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THE STAR OF! THE NORTH.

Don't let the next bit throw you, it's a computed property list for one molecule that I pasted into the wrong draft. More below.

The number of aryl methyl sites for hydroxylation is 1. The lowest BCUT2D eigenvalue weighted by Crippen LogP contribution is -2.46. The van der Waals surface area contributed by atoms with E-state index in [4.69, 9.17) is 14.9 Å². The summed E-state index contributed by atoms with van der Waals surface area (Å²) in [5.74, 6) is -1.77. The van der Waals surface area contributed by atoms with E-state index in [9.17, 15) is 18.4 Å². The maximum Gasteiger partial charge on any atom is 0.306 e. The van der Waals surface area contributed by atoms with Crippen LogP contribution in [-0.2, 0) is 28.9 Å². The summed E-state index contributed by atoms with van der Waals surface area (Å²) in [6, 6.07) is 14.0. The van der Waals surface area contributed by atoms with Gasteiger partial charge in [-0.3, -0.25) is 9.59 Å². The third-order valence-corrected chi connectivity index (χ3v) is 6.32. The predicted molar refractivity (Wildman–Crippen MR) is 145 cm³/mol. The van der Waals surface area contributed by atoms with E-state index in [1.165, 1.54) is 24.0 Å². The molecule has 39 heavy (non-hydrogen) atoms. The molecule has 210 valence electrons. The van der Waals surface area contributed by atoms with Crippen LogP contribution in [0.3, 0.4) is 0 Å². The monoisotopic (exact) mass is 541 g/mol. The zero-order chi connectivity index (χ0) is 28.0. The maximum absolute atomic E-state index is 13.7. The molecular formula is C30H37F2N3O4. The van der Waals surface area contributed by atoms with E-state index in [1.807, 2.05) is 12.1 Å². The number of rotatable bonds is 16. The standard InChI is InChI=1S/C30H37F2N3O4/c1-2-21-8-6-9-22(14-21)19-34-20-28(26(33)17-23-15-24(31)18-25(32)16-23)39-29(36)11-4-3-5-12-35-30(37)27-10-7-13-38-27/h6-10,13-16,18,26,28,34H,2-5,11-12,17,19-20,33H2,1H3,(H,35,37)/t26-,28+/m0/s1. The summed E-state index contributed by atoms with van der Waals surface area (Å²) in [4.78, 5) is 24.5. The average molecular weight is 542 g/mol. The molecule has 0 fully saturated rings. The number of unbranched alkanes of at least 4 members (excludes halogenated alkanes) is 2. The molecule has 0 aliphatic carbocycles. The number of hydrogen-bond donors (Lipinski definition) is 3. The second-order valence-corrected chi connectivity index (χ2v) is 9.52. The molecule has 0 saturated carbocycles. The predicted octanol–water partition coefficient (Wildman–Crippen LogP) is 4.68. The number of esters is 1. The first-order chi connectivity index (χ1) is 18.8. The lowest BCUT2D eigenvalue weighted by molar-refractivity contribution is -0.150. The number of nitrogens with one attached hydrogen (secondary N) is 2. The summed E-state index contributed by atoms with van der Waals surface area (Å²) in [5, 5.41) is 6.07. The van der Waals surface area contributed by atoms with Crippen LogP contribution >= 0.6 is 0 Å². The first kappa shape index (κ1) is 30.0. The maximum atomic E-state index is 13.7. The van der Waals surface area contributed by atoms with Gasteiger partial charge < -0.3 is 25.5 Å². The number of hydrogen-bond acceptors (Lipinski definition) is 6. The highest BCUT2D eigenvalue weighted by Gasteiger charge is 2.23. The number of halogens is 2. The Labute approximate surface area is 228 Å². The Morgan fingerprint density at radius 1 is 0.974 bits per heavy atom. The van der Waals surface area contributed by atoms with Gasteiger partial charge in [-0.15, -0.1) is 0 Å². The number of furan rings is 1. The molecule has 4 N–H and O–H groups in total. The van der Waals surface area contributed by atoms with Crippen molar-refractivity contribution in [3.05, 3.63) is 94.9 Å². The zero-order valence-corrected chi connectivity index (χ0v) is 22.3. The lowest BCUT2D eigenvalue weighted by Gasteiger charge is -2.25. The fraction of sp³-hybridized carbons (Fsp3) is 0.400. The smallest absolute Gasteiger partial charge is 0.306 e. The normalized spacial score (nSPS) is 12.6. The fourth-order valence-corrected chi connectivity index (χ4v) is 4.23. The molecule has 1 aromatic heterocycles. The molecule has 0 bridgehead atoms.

i. . Wtwr Proprietor.] Truth an* R<*ht~Moir C®Mtry v , [Two Dollars per Ann*■ -wnaanes rr— .- i.-.-.n. ._iv- ■■ - VOLUME 3. TBB STAR OP TIIE NORTH It published every Thursday Morning, by R.'W. WEAVER. OFFICE—Up stairs in the New Brick building on the south side of Main street, third square below Market. TCRMS : —Two Dollars per annum, if paid Within six months from the time of subscri bing ; two dollars and fifty cents if not paid witnin the year. No subscription received for a less period than six mouths: no discon tinuance permitted until all arrearages are paid, unless at the option of the editors. ADVERTISEMENTS uot exceeding one square, will be. inserted three times for one dollar, and t,wenty-flvecents for each additional insertion At liberal discount will be made to those who ad vertise by the year. WHY THIS I.ONGINGI BY CHARLES MACXAY. Why this longing, clay-clad spirit ? Why this fluttering of thy wings ? Why this stiiving to discover Hidden and transcendent things t Be contented in the prison, Thy captivity shall cease— Tat'e the good that smiles before theo ; Restless spirit bo at peace ! Willi (lie roar of wintry forests. With the thunder's crash and roar, With the rusli of (tunny wafer. Thou wouldst sympathise, O soul ! Thou wouldst ask them mighty queslions In a language of their own, Untranslatable to mortals, Yet not utterly unknown. Thou wouldet fiuhom Life and Being, J Thou wouldst see through birth and death j Thou wouldst solve the eternal riddle— Tuou a speck, a ray, a breath. Thnu wouldst look at stars and systems, As if thou couldst understand All the harmonies of Nature, Struck by an Almighty hand. With thy feeble logic, tracing if Upward from effect to cause. Thou art toiled by Nature's barriers, And the limits of her laws. Be at peace, tliou struggling spirits, (ireat Eternity denies The unfolding of its secrets In the circle of thine eyes. Be contented with thy freedom— Dawning is not perfept day; There are truths tliou canst not fathom, ! Swaddled in thy robes of clay. Kpstip hope flint if thy circle Grow not wider here in Time, God's Eternity shall give thee i'owerof vision more sublime. Clodged and bedded in the dnrknc s, ; Little gorm abide lliine hour, Thou'lt expand in proper season, Into blossom, into flower. Humble faiili alone becomes thee in the glooms where thou art lain: Bright is the appointed future ; Wait—thou strait not wail i:s vain. I Cease thy struggling, feeble spirit !• Fret not at thy prison bars ; Never shall thy mortal pinions Make ihe circuit of the stars. Here on Earth are duties for ihee, Suited to thine earthly scope : Seek them, tliou Immortal Spirit— God is with thee—work in hope. CATTAWISSA RAILROAD. The Senate Committee appointed to re- | port upon the subject of tlio Sunbury ami Erie Railroad, lately presented a report through Mr. Walker the chairman, from ; which we are pleased to extract the follow- i ing conclusion in relation to the SUNBURY AND ERIE RAILROAD. Qcneral ternaries upon its Eastern Terminus be- j I ween Sunbury, and the Valley nj the Schuyl• I kill. Several reports have been proposed ex- : a mined, and surveyed, with a view to a rail road connection between the waters of the j Schuylkill and of (lip Susquehanna, at Sun- i bury: which varioqs routes may be briefly j elated as follows; commencing westwardly Ist. By tho Mine Ihll and Schuylkill Haven \ Rnlroul. from Schuylkill Haven, througli Miners- Ville "id oa ' Castle to Sliamnkin, a dis till IS of foi>t*° overcoming the Broad Mountain b,'." a ' iun •' |.M> J"' (above Delaware tidewater * l 1 hdadelphia.) , by eighty feet grades ascending v ;*stwar( ly, j an I i'xty si x feet ascending easlwardly. - W | would make the total distance from HiiJa i delphia to Suubury one hundred and fifty j miles, thus: I'hiladelphia to Schuylkill Haven (Read ing Railroad) 89 Schuylkill Haven to Coal Castle (Mine Hill Railroad) 10 Coal Castle to Shamokin 32 Shamokin to Sunbury (Danville and Potls ville) . '8 150 | Of which qnly thirty two miles from Coal Oasile to Shamokin would require construc ting, at a cost oi about $1,280,000 the balance ,of the one hundied and eighteen miles being already built and in operation. 3d. By the Mount Carbon Railroad route through Fobsville, New Castle, and Shamo kin, to Sunbury, a distance of about fifty four mites from end of Reading Raijrqad ; with grade* of eighty gvo feet per mile ascending west, and about sixty feet per mile ascending east. By this route, at present unexplored, the distance from Philadelphia would be one hundred and forty six miles, thus: Philadelphia to Pottsville 93 Poltsville to Suubury 53 14 6 Of whi thirty three miles would require •to be cor.str.''e' eil ' a co4t of a3OUI 000. 3d. By the Mu Crtek P ailroad vla ' Port Carbon, St. Clair, Ne-' v Boston and Shamokin to Sunbury, in all sixty m,les ' ,om P " d ° f Reading Railroad at Mount 4 ' bon I ° ne hundred and fifty two miles i. P ' • phia. RLOOMSBURG, COLUMBIA COUNTY, PA., THURSDAY, APRIL 3, 1851. The maximum grades in this route, will be about one hundred feet to the mile going wert, and about fifty coming east. Of the whole distance one hundied and eighteen miles are Bbilt and in operation, and five on the Mill Creek Railroad are partially graded, leaving twenty nine to be constructed, at a cost of about 91,200,000. 4th. By the Little Schuylkill and Cattawissa Railroad via. Port Clinton, Tamaqita, Tama nend, and Cattawissa, to Sunbnry, in all one hundred and sixty seven miles from Phila delphia thus: Philadelphia to Port Clinton, (Reading Railroad) 78 Port Clinton to Tamaqua (Little Schuyl kill Knilroad) 20 Timaqua to junction with Cattawis9a Railroad 12 Thence to Cattawissa 35 ! Cattawissa to Sunbury 22 | of which ninety eight miles are constructed j and in operation, and thirty five of the Cat- | lawissa Railroad are graded, leaving only j thirty-four to be made, at a probable cost oi l 81,350,000. The maximum grades on this ■ route are only sixty six feet goUig west, and j thirty three feet per mile coming east. All these routes stated pass over or through j the first iml second coal fields of Penn- 1 ej'ivatiia, containing the richest measures! of anthracite coal in the United States; j accessible at every point, by any of the j routes, and therefore abundantly able to af ford a local coul business sutficient to justify their construction. For want of these im provements, thousand of acres of most val-) uable coal land, in the second coal field, are ] liehl at a nominal value otdy, and rise or fall ! in price, as the prospect of a railroad im proves or diminishes. The " Girard Eestate," owned by the j City of Philadelphia, in the second coal j field, contains a large amount of most valua- j coal land, at present entirely unproductive, lor want of access to market. Any railr.oad, connecting the Snequehan-j na and Seuylkill valleys, must command the entire passenger travel of the north and west branches of that noble stream, at prosent ' dependent upon canals and stages. The ex- < tensions already made, and making north- j wardly, into New York State, will secure a, large portion of the travel now seeking the ; Erie Railroad, and of the rich and fertile ! \-uUeys of the Tioga, Owego. and Chenango rivers. It i 3 worthy of remark, that by the Schuyl- j kill Valley lies the shorter route from Phila- I delphia to Elmira (on the New York ana j Erie Railroad.) than from that latter potrt, ' by the same railroad, to the city of New j Yoik, thus : Philadelphia to Port Clinton "8 Port Clinton to Tamanend Tainauend to Catlawissa 35 I Ca'.tavvissa to Williamsport 45 j 190 | Williamsport to Elmira 75 | | Philadelphia to Elmira, total 205 ( t New York to Elmira 283 ; Difference in favor of Philadelphia 18 By the proposed Sunbury and Erie Rail j road, and the shortest (surveyed) of the : routes just stated, the distance between Yhil- I adelphia and Lake Erie is the most direct of! any railroad now being constructed, or pro , posed, between the great lakes of the West, ) and an Atlantic seaboard city, as will be : : shown by the following comparison : ! Phildelphia to Sunbury, via Mine Hill j j Railroad 1 ! I Suubury to Erie, by Miller's Survey £B6 1 436 I New York and Erie route— New York to Dunkirk, by Erie Ra.l --i road 470 I In addition to the immense trade of the | I Lakes, yearly increasing in magnitude, and j , for which the Erie ami Philadelphia Railroad i must ho a successful competitor, its local business alone will be important. The northern tier of counties in our Slate, is quite equal, in fertility of soil, and Car superior in mineral wealth, to its southern : portion. The former have not increased in ! wealth or population, as have thoir more ' favored southern brethren, aided by large expenditures from the State and the capital ist. Let the porlhern terjitory of Pennsylva- I nia have but a fraction of such outlay ex ! pended in constructing such an improvement ! as this railroad, and with the natural advan ! lages already possessed, she will exhibit re ! ults as brilliant as ever witnessed in the I history of our progress; and assist most ma , terially in establishing, in lt>6o, the Keystone State in the proud position she is proved to occupy by the last census-the first of the Atlantic States in the increase of her popula tion. READING, Penn., Feb. 13, 1851. Your committee, then recommend the renewal of tho charter of the Sunbury and Erie Railroad, a reorganization of the com pany, and a more thorough investigation of the subject. We do not recommend that the State take stock, but suggest the propiiety of a legisla tive appeal being made to the general gov ernment, tor a donation to this State of 3,000,000 acres of and, the proceeds of which to bo invested in this road, and the dividends arising therefrom to be pledged for tho support of our Common Schools. This, if Pennsylvania insists upon it, can be had. It is due to her position, and the objects to be accomplished—the education of her children, and the improvement of her ■ territory, are worthy of the exertion. In Pittsburgh, during 1850, there were 54 fires. "A LEAF FROM THE IHBTOBY OF A BANK." Conversing with a friend, some days since, on the ordinary topics of the day, including the proceedings of the Legislature, ho ob served that he was afraid the Free Banking Law would not pass. Our fears were in the other direction. The gentleman is a me chanic. Of course he expects to be bene fitted oy the establishment of the proposed system of Free Barking, with its attendant increase of nominal capital and expansion of the currency; end "if he knows t' lß ropes," and works them right, ho may. But while individuals may be benefitted, the mass mustsufTer; and thcugh the anticipa tion of some may be realized, the hopes of, many are doomed to disappointment. In considering the probabilities of mechanics such as our friend who fears the free bank ing system may be defeated, boing benefit ted by bank facilities, let us take a leaf from history. It is now some 16 or 17 years sinco the Exchange bank of Pittsburg, was charteied by the Legislature of Pennsylvania, with the privilege of a branch. Hollidaysburg was then a new and thriving place: the comple tion of the main line of the public works had given a fresh impetus to business ; lots were laid out in a new part of the town and in Gaysport; with increase of business came increase of population, and many industri ous and enterprising mechanics wore among those who came to share in the business and and the advantages of the place. Hollidaysburg and Beaver became the contestants for the privdegc of having the ] branch of the Exchange bank, and the vie- | tory was finally gained by Hollidaysburg to ; the great joy of its inhabitants, including of I course many of the mechanics. We thougt, at the time, that the latter were in error, and and looked forward to see them deceived in their expectations of the great advantages to be derived from having a bank in their midst, to furnish, them, not merely a curren cy, but the means of extending their busi ness; and we were not disappointed in the result. The men who were most anxious for the location of the Branch in Hollidays burg, were the first to sufTer from its opera tions. Thus things went on swimmingly for a while ; it was a nice affair to be able to get money, neat, now notes too, dated in your own town, merely by sending in your note ta the Board of Directors, with the : name of a neighbor or two on the back; and ! it was so comfortable to have the power ot assisting a neighbor to obtain money also, by giving him the use of your name ; and then it was so much easier to borrow mon ey from the bank than to collect it trom your debtors that it was no wonder that alt were tempted to indulge in the new process, and did indulge as long as it was the interest of the President, Director & Co., to allow them. Evety body, of couise, bought lots; ami as a matter of necessity almost, commenced the erection ot houses; and every body "ex tended their business," as the phrase is. But after a while "a change came o'er the spirit of their dreamdiscounts were less readi ly obtained, and notes, when due, were not so easily met ; and it was not unusual to find a mechanic running the street, when he should have been in the shop attending to his business and his customers, borrowing ilvo dollars hore, ten there and twenty in an other place "to help him out of u Rank scrape," with the comlortable assurance that by the time he would be able to replace what he had borrowed, the thirty or sixty days would be round, and he would be ready to go thro' precisely the same operation. Of course this would not lost always, Fif teen or sixteen years have rolled away since the citizens of Hollidaysburg were blessed by the location of a branch bank among them, and looked with fee'ings of mingled awe and admiration upon the little brick building, with its wooden shutters and door frame cov- j cred with sheot iron, the latter strongly bar red, as the source from whioh was to flow unnumbered blessings to the town, and for tune) to its inhabitanis. Let us look around and sag the results. Of all thp mechanics ar.d business men who were in that place, in active business and with fair prospects, very few remain J some have gone west to rooruil tkeir shatter ed fortunes; some have died and left noth ing for their heirs to quarrel about; and the instances are rare indeed, in which they who remain, are as well off this day, as they were at that time; and rarer still, in which they have continued prosperous through the whole term, or retain the property they then possessed. Of the lots bought and houses erected, few indeed remain in the hands of the original builders and purchasers, and the court records will show, we think, that most of the present owners hold their titles, direct ly or indirectly, from "the President, Direct-' ors and company, of the Exchange Bank of Pittsburg." Tho only portion of business men, who have, as a general rule, secured the bank blessings, aro tho forwarding men, and to thein the bank was useful and neces sary. But there have been some wrecks a mong them also, and "the Pilot line," and," and "the Baltimore line," will be long re membered with regret by those who, invest ing there the savings of their past life, ex pecting to eke out the deficiency by bank accommodations, find themselves in the con dition of the dog in the fable, who lost what he had by grasping at its shadow. Their real capital has gone to swell the the pocket of the "President, Directors & Co." 8o gn eral has.been the disappointment in relation to the operations of this great blessing, so ar dently dasired by the Hollidaysburghers, that even those that should have profited by the losses of the rest of the community, have not done se, and we find some of the resi dent Directors and officers of the bank, suf | f'rers by its operations. We would not pretend to say, without an examination of the records of Blair and Huntingdon counties, how much of the real estate of Hollidaysburg and neighborhood now belongs, or has belonged to the Ex change Bank ol Pittsburg; but we can look around that town and Gaysport and single out much of our most valuable property, that either now belongs to that corporation, or has changed owners through its instrumen tality and by the intervention of the sheriff After having accomplished this; after Hav ing driven off maat of fftf. meehanitps and business men,, and taken thtfir property, and drained thoso who were left until they were no longer worth operating on, the President, Directors, & Co., concluded to wind up the branch, nnd managed in that process to wind up the cashier, who had continued to flour ish among ihe-general wreck, "like a green bay tree," as a cashier should flourish, and his possessions were in due season added to the possessions of the bunk. And now if any one should desire to read ths history of the Branch of the Exchange Bank, of Pitts burg, at Hollidaysburg," he may find it at the court house on the jugdement docket, i and on the trial list, in characters such as these : " The President, Directors, If Co., of the Etchunge Bank of Pittsburg, vs. John Smith endorser of John Jones Su." The unwritten history meets the visitor at every turn. He sees a page of it in thai sung bnck house, commenced by a wonhy *nnif industrious' mechanic, in the fond expectation that it was to be a home for him and his children, now occupied by a stranger; while he, in the dis tant west, in middle age, with depressed spirits and diminished strength, is striving to lay the foundation of another fortune ; and many similar pages could we un'old. The history of one batik, is Ihe history of all; "like causes produce like efiects," and whenever mechanics attempt to improve their condition by the use of hank accommo dations, like results will follow. And the misfortune is, that where a curse of the kind is inflicted on a community, it i* scarce ly ir. the owner ot any one to avoid its ef fects; it pervades the business ol the place, and all who share in the business, roust share in the evil. We have given a more sketch ; a backward gmnia at tlier history and effects of this institution; the story could be made much longer and mora pain fully interesting. "A burned child," it is said "dreads the fire," and it might be sup posed that in a community that lias been thus blighted by a motiied corporation, arul among men who have or seen their fellows suffer, there copld be found r.one to desire a repetition of the dose. But on these subjects men are slow to learn ; many do not, or will uot, seo the conoexion between the effect and cause; and we do not doubt, that when this article meets the eye of somo who, with us, have witnessed the occurrence of these things, they will wonder thai wo have thus connected tho failure of many of the former citizens of Hollidaysburg with the existence and operations of the bank, let them take up the identical instances that we have generalised, and see if they can trace them back to any other cause. The fact that the bulk of the wealth that was created in Hollidaysburg, in the ten years from 1836 to 1845 has gone to swell tho cof fers ol the President, Dimeters & Co., of the Exchange Bank of Pittsburg, that lh cor poration now owns more property in Holli daysburg than is owned by any individual, and thai it has been enabled to accomplish this by a grant of special privileges from the Legislature of Pennsylvania, cannot bg suc cessfully denied.—Then, if like causes pro duce like effects, unless banks and men have changed their nature in the last twenty years, the location of a bank in every vil lage of the commonwealth, the result look ed for from the establishment ol the free banking system, cannot tail to end in wide, spread ruin and general distress; tho robber yof the many tor the benefit of the few ; the creation of a few millionaires from tho fortunes of ' the toiling millions; the expul sion of the meohanic from his home and the possession of hi* home by strangers; and the "fertilizing the rich man's field by the swoat of the poor man's brow."— Keystone. THE NEW TESTA M*NT.~ The parables of the Tew Testament are eminently practical. They teach a lesson that may be happily practiced every day. The parable of the ten talents is intended to show thai each man will be called to account, and judged according to his pretensions and advantages. The humble individual, whose example ex tends over a small circle, will not be held to as strict an account as the roler, who stands as it were on a pinnacle, and is seen and observed by multitude#. The faults of the mere individual are lika She errors of a pocket watch which effect only an individu al; but when a man, high in position and office, errs, it is like the toum clock going —it leads thousands into error. The Virginia Elect ions Postponed.— The Le gislature of Virginia, on Thursday, passed an act providing for the submission of the new Constitution to the people on the 4th Thurs day in August, and for the postponement of all the elections, both for Congress and the State Legislature, until tha 4th Ttursday in October next. XT There era now forty-one newspapers published in Texas. The Poor Man to His Son. BT ELIZA COOK. Work, work, my boy, be not afraid, Look labor boldly in the fi'ce, Take up the hammer or the spade. And blush not for your humble place. Hold up your brow in honest pride. Tho'rough nnd swarthyour hands may be Such hands ate sap-veins that provide The life-blood of the nation's tree. There's honor in the tho toiling pari That finds us in the furrowed fields; It stamps a crest upon the heart Worth more than all your quarter'd shield* Work, work, my boy, and murmur not, The fustaiu garb betrays no shame; Tho grime of forge soof leaves no blot, And labor gilds tho meanost name. A man is never half so blest As when Ihe bu-y day is spent, So as to make his evening rest A holiday of glad content. God grant thee but a due reward, A guerdon honest, fair and just, Ar.d then ne'er think thy station hard, But work, my boy, work, hope and trust. R APOLOGY. Perbatim report of a Meeting of tut Spirits at the House of Simon Jones, Esq , Belknap St. At 8 o'olock, Simon Jones, Esq., arose and addressed the company, consisting of some twenty-five or thirty perspiring darkies, as follows: As the timo of conserwation wid der spir . its hub cum, I mus reques do 'omtdy to mix demselves inter two extinct circles round dis pine wood table, dp ''belebers in de spirits" to consumate de inside ring, and de sceptics, not belebers, and inconwincibles, to make de outside ring, givin, as a reason, dat uni wersity and hominy oh do mind wos indis psnsible to attract dcr spirits. The circles being formed, Misses Jones was requested to invoke the spirits. Mrs. Jones—Ar dar any sperits here tlis night? (All heads bent over the table, ears open, eyes rolled up, under jaws dropped. Terrible suspense.) Nothing heard. Uf der ar some sperits here, will dey be so grateful as to mauifold demselves by rapping on dis ere table, right whar we can see urn. Distinct raps were heard. Soft Shins—Dar dey be. P:to Smith—-Shu enuff, I aur.ioM scod um. Mrs. Jones—ls dat my brudders sperit dat raps? mymuddei's? my sister's? Raps! Dus my sister see my mudder ? Raps ? Is my mudder and sister happy ? Raps! Ber ry happy ? Rapid number of raps. Dus my sister see Bam Jenkins der? Nothing heard. Mr. Thicklip—Wha da yar ax sich ham bigalus questicfi at* Jat for ? Wha don't yer ax uf she sees der sperit ob Sam Jenkins. Mrs. Jones resumed—Wall, duz your sis ter's spent see Sam Jenkins spirit, what died last week. Nothing heard. Mr. Flatfoot—Missus Joies, sposo you ax yer sister uf she sees Old Knothead dar. The question was asked and answered by raps. Mr. Fla'.foot—Jist ax bim will he corros pond to me. The question was a-kod and answered as before. Mr. Flatfoot—Duz yer know old Knothead hnw long uze ben extinguished from dis spear ? Raps. Mr. Flatfoot—So duz I. Wall, duz yer know yer never paid old Solomon Ghess dat twenty-five cents commiseration for selling dem old pants for yer? Nothing heard. Yer dun no anything about dat ha ? Well, duz yer know what a muss yer wife had wid Simpson de butch er, about dem sassages she buy'd ob him, jist because she found some bits ob yaller ribbin in um ? Raps loudly a'-d spritely. Wall, don't you tinK de ribbin kum off lit tie Tammy's dog, wol's been missing dese j two weeks? Number of raps! Walt, 1 link so too. Thicklip—Mr. Flatfoot, I guess as how uvu axed enuf. I link you got yer twelve and a half cent wurt ob iufiamation. (Mrs. Jones' spirit was recalled and show ed herself quite willing to act as messenger —she was requested to bring the spirit of Mr. Bones' brother.) Raps were soon heard signifying his pres ence. Mr. Bones—la de sporit ob my deceased brudder Bone i here ? Will he conwince me dat he is a rpirit by moving dis table ? Pause. Mr. Squi Bob—llow small was yer brud der, Mr. Bones, when he died Mr. Bones—l guess dat he was about 130 pounes. Mr. Squi Bob—You don't cozactiy under cumstand me—l mean how many feet small was he ? Mr. Bones—Oh! yah! he had jist two feet- I didn't cumbehind ye at fust. Squi Bob—Ob, ya, tick head—l mean was he small enuf to move de table. Mr. Bones—To be shoa ho war ! Squi Bob—Wall, den, why didn't you say so at fust ? Bones again oalled on his brother's spirit to move the table. Breathless silence, rupted by Simon Jones, dat epirif got kinder and clared aut. Qowione then followed from Pompey. j Ar der any sperits here dis ebenittg dat want communicate wid me ? I Long pause. Uf dar any sperits hero I wish dey'd jist [ rap demselves on de table. Three distinct raps heard.* What sperit is dat ? Nothing heard. Simon Jones, Esq.—Dat's a kinder crook ed question—dey neber answer loss you put de question in do infinity. Pompey, Esq.—What de debil is de infin ity ! yah! yah! I epose you mean infirma tive ! Simon Jones, Esq.—Yiv, dat's it. Pompey—l know what 'tis, but I dun no what it means. Simon Jones—Dal is, yer mus ax uf dat's de sperit ob so and so. Pompey, Esq.—Well, is dat de sperit of so and so ? Simon Jones, Esq —Y'ou unsophistercalcd nigger, why don't yer ax uf it's de sperit ob fadder, mudder, brudder OA sister ? Pompey—ls dat ue sperit ob ladder, mud- ( der, brudder or sister? Pete Smith—l guess as how he's beep a ' communicatin' wid sperits down in old John son's cellar afore he kirn hero. Pompey, Esq.—Shoa enuf! Who told yer ? Pompey, Esq., was obliged to give up in terrogating Ihe sperits. Mr. Miller succee ded. Mr. Miller—ls der sporit oh my mudder here .' Pause. My Faddtr l. Raps. Is my fadder happy ? Raps. Does he moct de sporils ob white folks dar? Raps. Duz my fadder ebcr see dat old gernman he used to brush boots for ? Nothing heard. Is do sperit ob white folks jist as good as de niggers in dat place ? Loud raps end plenty of them, Dat's jist de way he did de uder night, when I axed him dat same question, i Some dissatisfaction expressed among tho non-believers in the outer circle. Mr. Miller—Will my fadder conwince dis meetiu' dat he is my fadder, by makiu' dis table turn round and look um in de face ? Long pause—agonizing suspense—perspi ration on tho company like dew on the grass. Table moved! (Three darkies dodged behind their shirt collars and are seen no more.) Table half round ! ! ( Two men and one woman swooned.) Table quite round !!! Mr. Miller—(To the company,—Now what yer tink About um ? All speechless! Boy Bills ghost seen to vamose at this mo ment.— Boston Post. The Language ot Flowers. Bci g present at a part ynot long since, our J botlaniual knowledge was brought into re- i quisition Oy several persons, who were de siious of sending bouquets to their friends, 1 composed of flowers significant of their entimentß. As well as we are able, we gave the most approvod floral language to our young friends, and this week we re solved to publish that attached to each of the common blossoms. It is a pretty thought to talk in flowers —those brightly tinged thin s which God has strewed all over the hil) sides j and vallies ol our land. It is recorded pf a j celebrated botanist —-Linnccus, the Sweeps, we j think it was—that he once ccnstruoted a dial . of flowers. The flight ol time was told by j their opening and closing. But to our task. I The language commonly attached to the J Dahlia, is—Forever thine. \ Hyacinth —Affection returned. Jonquil —First love. Blup Violet.—; Faithfulness ; or 1 must be sought to be found. if'htte Violet —Modest virtue. . Althea —l would not act contrary to reason. Bachelor Button— Hope even in misery. Cape Jessamine —My heart is joyful. Cedar-- Y'ou are entitled to my love. China Aster— You have no cause for dis couragement Bay—l change but in death. Broom Corn—lndustry. Heart's Ease— Forget me not. Locust —Sorrow ondeth not wheu it seem eth done. Mccgnolia —Perseverance; or, you are one of nature's nobility. Myrtle —Love. Withered —love betrayed- Peach Blossom —Here 1 fix my choice. Pink variegated —You have my friendship; ask no mom. Evening Primrose —Man's love is like the changing moon. Rose Bud —Thou hast stolen my affections. Rotem ary—Keep this for my sake ; I'll remember thee. Daffodil —Self-love is thy bosotting sin. Ice Plant —Your very looks freeze me. Ladies Slippsr —You are too wild for sober company. Oak —l honor you above all others. White Rose— Art has spoiled your boauty- Tanse y—l mean to insult you ; I declare war against you. care of your ears; thsy aro the best part about you. Mmosa— Your irritability bides your good qualitiss. Box Kins—l obaage net Wall Flatter— My affections is above time NUMBER 10. or misfortune. Vtrain —Now thy art is known, thy spell binds not. Holly— Lome near mo if yon dare. Butter Cup— Deceit is often thus covered. A GREAT MAN. ! George I.ippard, in his new work called the Nozarine, thus speaks c,f president Jack son ' HE WAS A MAN ? Well, I remember ho day I waited upon hitn. He sat there in his arm chair—l can nee that old warrior's face with its snow white hatr, even now. Ho told him of tho publio distress—tho manufacturers ruined, the eagles shrouded in crapo, which wero borne at tho hcatl of twonty thousand men into Independence Square. He heard us all. We begged him to leave the deposits were they were; to uphold the GREAT BANK in Philadelphia; Still ho did not say a word. At last one of our members more fiery than tne rest, inti mated that if the BANK were crushed, a re. j be/lion might follow. Then the old man rose—l can see him yet. "Come!" he I shouted in a voice of thunder, as his clutch ed right hand was above his white hairs— " Come with bayonets in your hands in stead of petitions—surround tho Whilo House with your legions-1 am ready for you all! BY tho Eternal! With the people at my baclf, whom your gold can neither buy nor awe, I will swing you up around the Capitol, each rebel of you—on a gibbet —high as Hnman's " When 1 think," says tho author, "of that ONE MAN standing there at Washington, battling with all the powers of Bank, and Panic, combined, betrayed by thoso in whom he trusted, assailed by all that the snakes of malice could hiss or the fiend of falsehood howl—when I think of that ono man placing his back against the rock, and folding his arms for the blow, while lie uttered his aw ful vow, " By the Eternal! I will not swervo one inch from the course I have chosen !" I must confess the racords of Greece and Rome—nay the proudest days of Cromwell or Napoleon cannot furnish an instance of a will like that of ANDREW JACKSON, when ho placed life and soul and fame on the hazard ot a di.Q for tho people's welfare. A Beautiful Illustration. A florist will tell you that if you paint the flower pot that contains a favorite, beautiful, fragrant flower, Ilia plant will withei and die Y'ou shut out the air and moisture from pas sing througli the earth to the roots, and your paint is poisonous. Just so, mere external accomplishment, or a too exclusive anxiety and regard for that, infuses die soul. Tho vase may be ever so beautiiully ornamented, but if you deny the water of life to. the flower, it must die. And there are kinds of ornamental accomplishments, the very pro cess of which is as deleterious to die soul as paint upon tho flower pot is pernicious to the plant, whose delicate leaves not only inhaio a poisonous atmosphere, during your very -process of rendering the exterior more taste ful, but the w hole earth is dried and devoid of nourishment. Nature never paints, but fall her forms of loveliness aro a growth, a native character, possession and develops meat from the beginning. If the sun can | never be called a painter, it is only because the plants absorb his rays, and receive them into tho very texture and life their vegeta tion. So, whatever is real knowledge, wis dom, principle, character and life in educa tion, is a process of the absorbing and de velopment of truth, and is uot rnero paint j '"g —[ Rev. Dr. Chcevtr. From the Albany Dutchman. Crumbs for All Kinds of thickens, ! If you would make u good speech, be on the opposition. There is a charm about abuse that no other species ol eloquence j can even approach. Till Byron look to sa ' tire, np one ever noticed him. Had Junius praised the Duke of Grafton, instead of "lam mingf' him, his letters would never hare got beyond the the newspaper they first appear ed in. One of tha best speeches that will be made this winter WM that ofSonator Carroll's against the Governor's Message, and all be cause it is BO interestiy malignant. Orations are like oysters, the mote they are cayenned the better tney are relished. Almost every body has a hobby to ride. The statesmen of Massachusetts think that the prosperity of the country depends on the tax on shirting. The iron men of Penn sylvania, tirat it is closely identified with the price of Railroads and skillets. on the contrary, attributes our progress to the great rise that took place in the Mississ ippi some fifteen years since. Previous to that date, he says, corn might be bought for a shilling a bushel; it is now worth 50 cents. You may smile at Abrowang, and yet wa quostion whether fie is much more crazy iu his notions than half our statesmen are. Pratt, of Lansinbmg i, went upon tho ica last week with a pair of skates, and cut a " spread eagle," that has laid two eggs a day ever since. The eggs may be seen by cal ling at the Phoenix. Women are like houses, tho longer they remain "to let," the more dilapitated they become. To keep either from going to do struction, they should be'early ocoupiod. Miss Tulip, tn speaking of old bachelors, says they are frozen out old gardeners in tha (lower-beds of loee. As they are as uselssa as waeda, thay should be served in the same i man nnr—ehnhtd— Albany Dutchman.